Fig. 4 Milestone® specialty herbicide provided greater than 95 percent control of tall buttercup one year after treatment (top) when applied in either early summer or fall, compared to non-treated control (bottom). photos by celestine duncan.

Fig. 4 Milestone® specialty herbicide provided greater than 95 percent control of tall buttercup one year after treatment (top) when applied in either early summer or fall, compared to non-treated control (bottom).
photos by celestine duncan.

Results of the study showed that Milestone at 5 to 7 fluid ounces per acre and MCPA provided greater than 95 percent control when applied in early summer, but only Milestone provided good control when applied in fall (Figures 4 and 5). Other field trials conducted in Montana show similar results with Milestone on tall buttercup (Strevey and Mangold 2015). Continued application of MCPA is discouraged due to reports of possible resistance to this herbicide within tall buttercup populations.

Mechanical and Manual Control

Mowing prior to seed set may reduce tall buttercup seed production; however, in most irrigated and sub-irrigated pastures, the plant will regrow after mowing and set seed later in the season. Proper timing of mowing is critical to promote growth of desirable plants and impact flowering of tall buttercup. Individual tall buttercup plants can be removed by pulling or digging in spring. The entire root system must be removed to control the plant.

Fig. 5   Percent control of tall buttercup one year after treatment with various herbicides applied in early summer and fall.

Fig. 5   Percent control of tall buttercup one year after treatment with various herbicides applied in early summer and fall.


Biological Control

No biological control agents are currently available for tall buttercup. Livestock grazing generally increases tall buttercup density, since livestock avoid the plant. Disturbance caused by livestock will provide open sites that favor establishment of tall buttercup.

Cultural Control

Tall buttercup has low tolerance to dry conditions. Regulating the timing and amount of water applied to an infested site may reduce the competitive ability of tall buttercup. Promoting desirable grasses with supplemental fertilization, as well as managing livestock grazing, may reduce buttercup establishment.

References:

  1. Dow AgroSciences. Internal Field Data on Tall Buttercup. Accessed July 15, 2017.
     
  2. EDDMapS. 2017. Early Detection & Distribution Mapping System. The University of Georgia—Center for Invasive Species and Ecosystem Health. Available online at http://www.eddmaps.org; last accessed July 17, 2017.
     
  3. Jacobs, J., M. Graves, and J. Mangold. 2010. Plant Guide: Tall Buttercup (Ranunculus acris L.). USDA—Natural Resources Conservation Service, Montana State Office. Bozeman, Montana 59715. Available online: https://plants.usda.gov/plantguide/pdf/pg_raac3.pdf
     
  4. Strevey, H., S. Davis, and J. Mangold. 2015. Tall Buttercup: Identification, Biology and Integrated Management. Montana State University. MT201502AG. Available online: https://store.msuextension.org/publications/AgandNaturalResources/MT201502AG.pdf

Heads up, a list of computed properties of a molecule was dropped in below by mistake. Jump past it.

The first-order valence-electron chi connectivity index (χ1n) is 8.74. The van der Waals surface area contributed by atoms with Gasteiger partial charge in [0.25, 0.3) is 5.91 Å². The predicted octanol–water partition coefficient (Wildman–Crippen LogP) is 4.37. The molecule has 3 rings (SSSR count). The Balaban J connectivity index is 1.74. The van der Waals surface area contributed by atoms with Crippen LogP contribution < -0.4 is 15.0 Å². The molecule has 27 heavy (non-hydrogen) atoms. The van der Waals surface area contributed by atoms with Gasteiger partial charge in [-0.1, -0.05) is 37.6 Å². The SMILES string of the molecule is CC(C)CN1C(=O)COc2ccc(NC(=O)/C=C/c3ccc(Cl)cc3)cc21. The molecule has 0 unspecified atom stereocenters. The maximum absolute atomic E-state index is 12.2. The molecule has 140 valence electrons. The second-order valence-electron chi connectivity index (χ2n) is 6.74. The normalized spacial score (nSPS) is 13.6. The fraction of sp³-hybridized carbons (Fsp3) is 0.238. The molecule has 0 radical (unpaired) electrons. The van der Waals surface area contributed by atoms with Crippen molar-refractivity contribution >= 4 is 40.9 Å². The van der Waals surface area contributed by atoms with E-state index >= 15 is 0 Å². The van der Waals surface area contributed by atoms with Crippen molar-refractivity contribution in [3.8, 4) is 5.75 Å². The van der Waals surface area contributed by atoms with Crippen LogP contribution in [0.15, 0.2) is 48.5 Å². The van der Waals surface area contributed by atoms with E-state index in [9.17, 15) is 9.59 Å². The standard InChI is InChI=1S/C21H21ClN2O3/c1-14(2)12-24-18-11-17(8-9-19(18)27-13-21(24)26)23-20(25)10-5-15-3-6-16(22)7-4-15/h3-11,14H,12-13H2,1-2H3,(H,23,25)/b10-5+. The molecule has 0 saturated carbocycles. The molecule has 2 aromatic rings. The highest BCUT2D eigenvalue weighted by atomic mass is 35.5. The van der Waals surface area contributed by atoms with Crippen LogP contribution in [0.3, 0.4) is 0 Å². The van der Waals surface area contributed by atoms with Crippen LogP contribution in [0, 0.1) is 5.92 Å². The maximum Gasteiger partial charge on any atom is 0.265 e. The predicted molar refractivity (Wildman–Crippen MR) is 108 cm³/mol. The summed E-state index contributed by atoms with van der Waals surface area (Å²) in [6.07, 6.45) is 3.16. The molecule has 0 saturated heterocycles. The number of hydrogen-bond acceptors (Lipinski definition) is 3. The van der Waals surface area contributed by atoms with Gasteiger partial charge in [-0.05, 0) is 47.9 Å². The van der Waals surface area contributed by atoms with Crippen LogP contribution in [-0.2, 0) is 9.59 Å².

5. Strevey, H. and J. Mangold. 2015. Testing Integrated Management Strategies for Tall Buttercup (Ranunculus acris) in Irrigated Hayfield Meadows. Invasive Plant Science and Management. Volume 8, Issue 4. pp. 385-392.

®Trademark of The Dow Chemical Company (“Dow”) or an affiliated company of Dow.

Milestone is not registered for sale or use in all states. Contact your state pesticide regulatory agency to determine if a product is registered for sale or use in your state. When treating areas in and around roadside or utility rights-of-way that are or will be grazed, hayed, or planted to forage, important label precautions apply regarding harvesting hay from treated sites, using manure from animals grazing on treated areas or rotating the treated area to sensitive crops. See the product label for details.

State restrictions on the sale and use of Milestone apply. Consult the label before purchase, or use for full details. Always read and follow label directions.

Fall Application of Milestone® to Control Key Invasive Weeds

Fall Application of Milestone® to Control Key Invasive Weeds

Fall is an excellent time to control invasive weeds with Milestone. Late summer and fall rains in many areas of the Central Plains and the West in 2010 will provide land managers with a good opportunity to extend their application season.

Read More

Saltcedar and Russian Olive Management

Saltcedar and Russian Olive Management

Saltcedar (Tamarix ramosissima, T. pentandra, T. chinensis, and T. parviflora) and Russian olive (Elaeagnus angustifolia L.) are rapid growing, non-native deciduous trees that were introduced into the United States for erosion control (saltcedar), windbreaks (Russian olive) or as ornamental plantings.

Read More

Woody Plant Control in Northern Prairies

Woody Plant Control in Northern Prairies

Encroachment of woody vegetation threatens the biology and ecology of prairie grasslands. Removing invading woody species improves the function of prairie systems and opens the landscape to provide more suitable habitat for birds and other wildlife that need large blocks of grassland for survival.

Read More